its a good thing Biden said he and BHO are not geeks…
so we know they are not too good on the math part…
(i was starting to think they were the smartest guys in the room///)
heres a clear U6 chart…
again showing the CiC…..lies….or he’s really not that bright at all…
http://www.portalseven.com/employment/unemployment_rate_u6.jsp

going2mars on October 31, 2013 at 8:39 PM

Erika, AP, Ed, MKH,

This one is worth a Green Room at the very least, I think.

http://travel.yahoo.com/ideas/fallen-soldier-213011521.html

Flight turns unforgettable when passengers learn of fallen soldier
By John E. DiScala | Johnny Jet – 3 hours ago

Delta Flight 2255 from Atlanta to Los Angeles seemed to be an ordinary flight with the exception of Candy, who was the most loving flight attendant I’ve ever encountered. Besides using her Southern charm to quickly defuse every situation, she began her welcome announcement by thanking the handful of uniformed soldiers on-board for serving our country. Her poignant message was followed by applause, and it put into perspective that none of us would be able to do what we do without these brave men and women.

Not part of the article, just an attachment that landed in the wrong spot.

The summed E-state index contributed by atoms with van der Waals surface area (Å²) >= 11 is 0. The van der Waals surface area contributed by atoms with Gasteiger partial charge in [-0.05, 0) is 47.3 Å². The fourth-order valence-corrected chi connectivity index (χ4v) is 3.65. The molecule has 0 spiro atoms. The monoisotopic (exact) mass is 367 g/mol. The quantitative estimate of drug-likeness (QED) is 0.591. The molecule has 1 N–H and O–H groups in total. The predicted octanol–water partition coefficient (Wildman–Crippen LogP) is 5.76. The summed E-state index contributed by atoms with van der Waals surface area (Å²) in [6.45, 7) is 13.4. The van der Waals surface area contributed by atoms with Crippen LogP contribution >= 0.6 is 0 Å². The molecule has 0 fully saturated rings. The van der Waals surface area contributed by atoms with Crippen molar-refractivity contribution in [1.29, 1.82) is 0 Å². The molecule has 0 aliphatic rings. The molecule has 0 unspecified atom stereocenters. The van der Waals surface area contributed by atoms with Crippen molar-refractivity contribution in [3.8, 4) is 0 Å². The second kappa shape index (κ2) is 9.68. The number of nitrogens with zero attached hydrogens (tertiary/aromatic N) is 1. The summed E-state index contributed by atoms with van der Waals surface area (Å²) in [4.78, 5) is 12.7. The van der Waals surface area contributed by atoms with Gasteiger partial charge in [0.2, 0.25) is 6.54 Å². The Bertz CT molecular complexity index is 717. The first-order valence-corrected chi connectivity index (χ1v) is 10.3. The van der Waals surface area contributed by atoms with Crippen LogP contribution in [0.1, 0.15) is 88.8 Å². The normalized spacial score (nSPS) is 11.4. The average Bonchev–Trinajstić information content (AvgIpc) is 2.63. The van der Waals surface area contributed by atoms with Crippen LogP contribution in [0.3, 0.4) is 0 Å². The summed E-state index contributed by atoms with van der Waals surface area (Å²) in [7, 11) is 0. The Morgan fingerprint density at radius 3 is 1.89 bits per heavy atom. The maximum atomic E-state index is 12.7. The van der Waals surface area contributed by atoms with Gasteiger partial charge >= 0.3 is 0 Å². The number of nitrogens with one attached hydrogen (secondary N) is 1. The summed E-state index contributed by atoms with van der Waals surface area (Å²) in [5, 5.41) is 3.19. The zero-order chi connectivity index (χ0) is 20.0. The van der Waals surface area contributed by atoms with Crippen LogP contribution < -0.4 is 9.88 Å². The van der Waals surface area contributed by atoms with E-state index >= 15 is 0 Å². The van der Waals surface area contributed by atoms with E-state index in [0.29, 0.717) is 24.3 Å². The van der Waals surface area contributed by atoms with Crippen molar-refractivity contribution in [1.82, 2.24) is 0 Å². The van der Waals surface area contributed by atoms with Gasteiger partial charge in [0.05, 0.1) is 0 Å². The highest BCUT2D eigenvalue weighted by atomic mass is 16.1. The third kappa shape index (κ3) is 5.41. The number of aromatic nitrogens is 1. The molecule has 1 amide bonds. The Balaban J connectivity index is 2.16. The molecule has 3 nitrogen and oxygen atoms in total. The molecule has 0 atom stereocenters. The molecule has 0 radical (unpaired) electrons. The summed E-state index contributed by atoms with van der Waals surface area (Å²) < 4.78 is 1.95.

But this transcontinental flight turned out to be everything but ordinary. We later learned, when the captain got on the PA system about 45 minutes prior to landing, that we were transporting a fallen soldier. The plane went quiet as he explained that there was a military escort on-board and asked that everyone remain seated for a couple of minutes so the soldiers could get off first. He also warned us not to be alarmed if we see fire trucks since Los Angeles greets their fallen military with a water canon salute. See my video below.

A few minutes after touchdown, we did indeed have a water canon salute, which I’d previously only experienced on happy occasions like inaugural flights. This time, the water glistening on the windowpanes looked like tears.

Passengers in the airport must have been worried when they saw our plane pull into gate 69A, as we had a full police and fire escort, front and back.